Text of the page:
Get to know the Irish Civil Registration records! These Birth, Marriage and Death records began country-wide in 1864 and contain a wealth of information about our ancestors.  Learn how to access these records right from your own home through multiple websites.

Grandma Said What? Gathering and Verifying Your Family’s Oral History
We will define what oral history is and talk about strategies to interview your family; then, go through the process of verifying a family story.

To Spit or Not to Spit?  Is DNA testing right for your research?
Covering the very basics of Genetic Genealogy, we will review the types of DNA tests available; list the companies that offer them, and determine how to choose which is best for your research and which family members to test – if any!
Locating Records in Archives from Your Couch
The digital age has brought billions of records to genealogists' living rooms.  However, there is much more only available in hard-copy.  Learn how to track down these valuable resources, wherever they are in the world, without leaving the comfort of your own home.

Shamrocks, Leprechauns, and Harps: Researching your Irish Roots
Ireland can be a challenging place to research in!   Learn about what records do exist, and what no longer exists, before you get started searching for your Irish roots.
Who Needed it Anyway? Getting Around the Missing 1890 Census
The loss of the 1890 Federal census is a source of great frustration for American Genealogists, but all hope is not lost! Learn strategies and gather tips for success in locating your family in other records between the 1880 and 1900 Federal censuses.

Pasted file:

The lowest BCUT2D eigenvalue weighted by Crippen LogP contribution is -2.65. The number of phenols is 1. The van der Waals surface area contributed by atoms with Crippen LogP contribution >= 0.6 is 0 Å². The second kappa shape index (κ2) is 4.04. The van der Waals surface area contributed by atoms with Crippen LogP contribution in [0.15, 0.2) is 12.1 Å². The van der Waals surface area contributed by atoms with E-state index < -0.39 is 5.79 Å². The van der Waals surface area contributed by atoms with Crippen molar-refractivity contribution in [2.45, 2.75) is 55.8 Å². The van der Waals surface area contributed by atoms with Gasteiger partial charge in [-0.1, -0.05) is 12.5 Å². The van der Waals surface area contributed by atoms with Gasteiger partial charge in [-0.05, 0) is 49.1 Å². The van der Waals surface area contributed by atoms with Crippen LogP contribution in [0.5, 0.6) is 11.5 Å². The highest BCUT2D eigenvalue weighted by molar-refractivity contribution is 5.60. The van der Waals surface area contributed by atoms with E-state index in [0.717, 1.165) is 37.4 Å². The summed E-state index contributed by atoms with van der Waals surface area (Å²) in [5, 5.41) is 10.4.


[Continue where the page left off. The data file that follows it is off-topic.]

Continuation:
Disaster Proofing Your Research
Family historians spend years, sometimes decades gathering and compiling records, photographs, and family heirlooms to preserve the past and guide the future.  Let's talk about ways to ensure that all this hard work isn't lost in any number of potential disasters.

Coming Soon:

Genealogy 101: Tree Climbing for the Beginner
Designed as an interactive workshop, this class discusses the very first steps to take after you've decided to start researching your family.

My DNA Brought Me to the Forest, But Where are the Trees?
Genealogical DNA tests are bringing thousands of new cousins to our attention, but many of them don't have trees attached to their test.  Learn some new techniques for figuring out where how these individuals connect with you. (Focus is on results system).

What was Built can be Torn Down: Brick Wall Strategies
Are you stuck? Does it seem like you’ll never find an answer to the question you have about your ancestor? With careful planning and a focused strategy, it may be possible to turn that brick wall into a pile of rubble.

How do I Decide What to Believe? Evidence Evaluation for Everyone
Discussing the difference between an original record and an index, why it's important to look at the image of the census and not just rely on what the index, how to estimate the reliability of the informant and more.

Hopping Down the Paper Trail 
The records our ancestors left behind often lead us to other records, and sometimes take us down a rabbit hole. Learn how to scour those records for the next clue, and how to prioritize those clues so that you stay on track.